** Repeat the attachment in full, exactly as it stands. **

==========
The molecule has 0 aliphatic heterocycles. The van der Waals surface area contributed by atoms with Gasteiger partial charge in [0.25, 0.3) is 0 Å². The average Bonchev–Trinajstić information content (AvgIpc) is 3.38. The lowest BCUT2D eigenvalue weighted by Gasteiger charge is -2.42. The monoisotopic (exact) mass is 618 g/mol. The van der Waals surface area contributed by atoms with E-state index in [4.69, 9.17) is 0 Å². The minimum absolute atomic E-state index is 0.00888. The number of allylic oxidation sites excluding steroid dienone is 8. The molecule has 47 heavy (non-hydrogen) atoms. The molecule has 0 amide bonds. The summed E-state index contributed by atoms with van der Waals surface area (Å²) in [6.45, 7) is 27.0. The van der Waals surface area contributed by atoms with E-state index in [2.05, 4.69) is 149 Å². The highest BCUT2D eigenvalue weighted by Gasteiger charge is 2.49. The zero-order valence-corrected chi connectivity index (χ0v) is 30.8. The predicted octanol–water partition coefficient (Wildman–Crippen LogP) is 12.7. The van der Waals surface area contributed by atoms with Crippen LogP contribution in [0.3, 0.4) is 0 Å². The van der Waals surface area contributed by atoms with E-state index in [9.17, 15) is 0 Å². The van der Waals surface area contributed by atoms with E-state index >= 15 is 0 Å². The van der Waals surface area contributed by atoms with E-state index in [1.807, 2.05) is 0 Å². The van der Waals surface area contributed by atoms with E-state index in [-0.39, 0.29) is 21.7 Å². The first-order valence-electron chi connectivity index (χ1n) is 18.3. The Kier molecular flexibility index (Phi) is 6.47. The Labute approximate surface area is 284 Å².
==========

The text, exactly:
The molecule has 0 aliphatic heterocycles. The van der Waals surface area contributed by atoms with Gasteiger partial charge in [0.25, 0.3) is 0 Å². The average Bonchev–Trinajstić information content (AvgIpc) is 3.38. The lowest BCUT2D eigenvalue weighted by Gasteiger charge is -2.42. The monoisotopic (exact) mass is 618 g/mol. The van der Waals surface area contributed by atoms with E-state index in [4.69, 9.17) is 0 Å². The minimum absolute atomic E-state index is 0.00888. The number of allylic oxidation sites excluding steroid dienone is 8. The molecule has 47 heavy (non-hydrogen) atoms. The molecule has 0 amide bonds. The summed E-state index contributed by atoms with van der Waals surface area (Å²) in [6.45, 7) is 27.0. The van der Waals surface area contributed by atoms with E-state index in [2.05, 4.69) is 149 Å². The highest BCUT2D eigenvalue weighted by Gasteiger charge is 2.49. The zero-order valence-corrected chi connectivity index (χ0v) is 30.8. The predicted octanol–water partition coefficient (Wildman–Crippen LogP) is 12.7. The van der Waals surface area contributed by atoms with Crippen LogP contribution in [0.3, 0.4) is 0 Å². The van der Waals surface area contributed by atoms with E-state index in [9.17, 15) is 0 Å². The van der Waals surface area contributed by atoms with E-state index >= 15 is 0 Å². The van der Waals surface area contributed by atoms with E-state index in [1.807, 2.05) is 0 Å². The van der Waals surface area contributed by atoms with E-state index in [-0.39, 0.29) is 21.7 Å². The first-order valence-electron chi connectivity index (χ1n) is 18.3. The Kier molecular flexibility index (Phi) is 6.47. The Labute approximate surface area is 284 Å².